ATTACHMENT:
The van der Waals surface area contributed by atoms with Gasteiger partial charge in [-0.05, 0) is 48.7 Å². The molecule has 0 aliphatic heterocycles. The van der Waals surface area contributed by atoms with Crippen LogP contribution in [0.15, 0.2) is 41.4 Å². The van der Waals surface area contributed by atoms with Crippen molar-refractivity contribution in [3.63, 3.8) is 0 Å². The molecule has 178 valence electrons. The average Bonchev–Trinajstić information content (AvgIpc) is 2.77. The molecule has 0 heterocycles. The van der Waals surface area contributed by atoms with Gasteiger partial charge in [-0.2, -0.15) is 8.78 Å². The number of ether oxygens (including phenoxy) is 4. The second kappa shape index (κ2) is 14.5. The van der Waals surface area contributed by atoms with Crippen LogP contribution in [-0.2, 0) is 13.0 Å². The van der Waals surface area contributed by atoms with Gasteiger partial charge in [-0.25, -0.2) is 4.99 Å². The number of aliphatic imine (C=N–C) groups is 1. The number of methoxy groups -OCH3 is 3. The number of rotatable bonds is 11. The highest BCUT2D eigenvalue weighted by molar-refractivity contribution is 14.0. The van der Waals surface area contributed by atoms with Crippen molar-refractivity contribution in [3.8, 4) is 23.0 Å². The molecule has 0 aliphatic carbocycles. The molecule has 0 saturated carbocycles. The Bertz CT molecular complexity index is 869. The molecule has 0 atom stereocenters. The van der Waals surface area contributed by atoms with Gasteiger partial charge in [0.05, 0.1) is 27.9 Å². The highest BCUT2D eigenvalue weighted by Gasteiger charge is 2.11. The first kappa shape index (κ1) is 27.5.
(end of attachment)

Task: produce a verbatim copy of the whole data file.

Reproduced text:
The van der Waals surface area contributed by atoms with Gasteiger partial charge in [-0.05, 0) is 48.7 Å². The molecule has 0 aliphatic heterocycles. The van der Waals surface area contributed by atoms with Crippen LogP contribution in [0.15, 0.2) is 41.4 Å². The van der Waals surface area contributed by atoms with Crippen molar-refractivity contribution in [3.63, 3.8) is 0 Å². The molecule has 178 valence electrons. The average Bonchev–Trinajstić information content (AvgIpc) is 2.77. The molecule has 0 heterocycles. The van der Waals surface area contributed by atoms with Gasteiger partial charge in [-0.2, -0.15) is 8.78 Å². The number of ether oxygens (including phenoxy) is 4. The second kappa shape index (κ2) is 14.5. The van der Waals surface area contributed by atoms with Crippen LogP contribution in [-0.2, 0) is 13.0 Å². The van der Waals surface area contributed by atoms with Gasteiger partial charge in [-0.25, -0.2) is 4.99 Å². The number of aliphatic imine (C=N–C) groups is 1. The number of methoxy groups -OCH3 is 3. The number of rotatable bonds is 11. The highest BCUT2D eigenvalue weighted by molar-refractivity contribution is 14.0. The van der Waals surface area contributed by atoms with Crippen molar-refractivity contribution in [3.8, 4) is 23.0 Å². The molecule has 0 aliphatic carbocycles. The molecule has 0 saturated carbocycles. The Bertz CT molecular complexity index is 869. The molecule has 0 atom stereocenters. The van der Waals surface area contributed by atoms with Gasteiger partial charge in [0.05, 0.1) is 27.9 Å². The highest BCUT2D eigenvalue weighted by Gasteiger charge is 2.11. The first kappa shape index (κ1) is 27.5.